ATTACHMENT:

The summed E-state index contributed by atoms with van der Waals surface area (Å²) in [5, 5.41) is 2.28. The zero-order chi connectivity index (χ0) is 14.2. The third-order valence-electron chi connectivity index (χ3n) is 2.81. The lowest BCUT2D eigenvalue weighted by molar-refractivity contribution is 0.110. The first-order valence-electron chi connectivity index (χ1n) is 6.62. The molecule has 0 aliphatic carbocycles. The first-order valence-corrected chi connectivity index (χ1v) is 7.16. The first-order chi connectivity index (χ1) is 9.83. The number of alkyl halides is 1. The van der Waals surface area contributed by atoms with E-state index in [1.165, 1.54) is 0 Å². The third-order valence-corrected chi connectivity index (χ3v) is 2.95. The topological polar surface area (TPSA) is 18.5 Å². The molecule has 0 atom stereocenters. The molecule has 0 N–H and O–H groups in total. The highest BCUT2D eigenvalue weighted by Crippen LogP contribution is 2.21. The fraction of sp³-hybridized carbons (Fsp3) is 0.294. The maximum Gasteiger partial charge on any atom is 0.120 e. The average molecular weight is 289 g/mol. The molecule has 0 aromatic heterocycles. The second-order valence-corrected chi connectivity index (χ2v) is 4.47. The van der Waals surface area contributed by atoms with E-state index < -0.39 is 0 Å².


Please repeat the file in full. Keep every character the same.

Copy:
The summed E-state index contributed by atoms with van der Waals surface area (Å²) in [5, 5.41) is 2.28. The zero-order chi connectivity index (χ0) is 14.2. The third-order valence-electron chi connectivity index (χ3n) is 2.81. The lowest BCUT2D eigenvalue weighted by molar-refractivity contribution is 0.110. The first-order valence-electron chi connectivity index (χ1n) is 6.62. The molecule has 0 aliphatic carbocycles. The first-order valence-corrected chi connectivity index (χ1v) is 7.16. The first-order chi connectivity index (χ1) is 9.83. The number of alkyl halides is 1. The van der Waals surface area contributed by atoms with E-state index in [1.165, 1.54) is 0 Å². The third-order valence-corrected chi connectivity index (χ3v) is 2.95. The topological polar surface area (TPSA) is 18.5 Å². The molecule has 0 atom stereocenters. The molecule has 0 N–H and O–H groups in total. The highest BCUT2D eigenvalue weighted by Crippen LogP contribution is 2.21. The fraction of sp³-hybridized carbons (Fsp3) is 0.294. The maximum Gasteiger partial charge on any atom is 0.120 e. The average molecular weight is 289 g/mol. The molecule has 0 aromatic heterocycles. The second-order valence-corrected chi connectivity index (χ2v) is 4.47. The van der Waals surface area contributed by atoms with E-state index < -0.39 is 0 Å².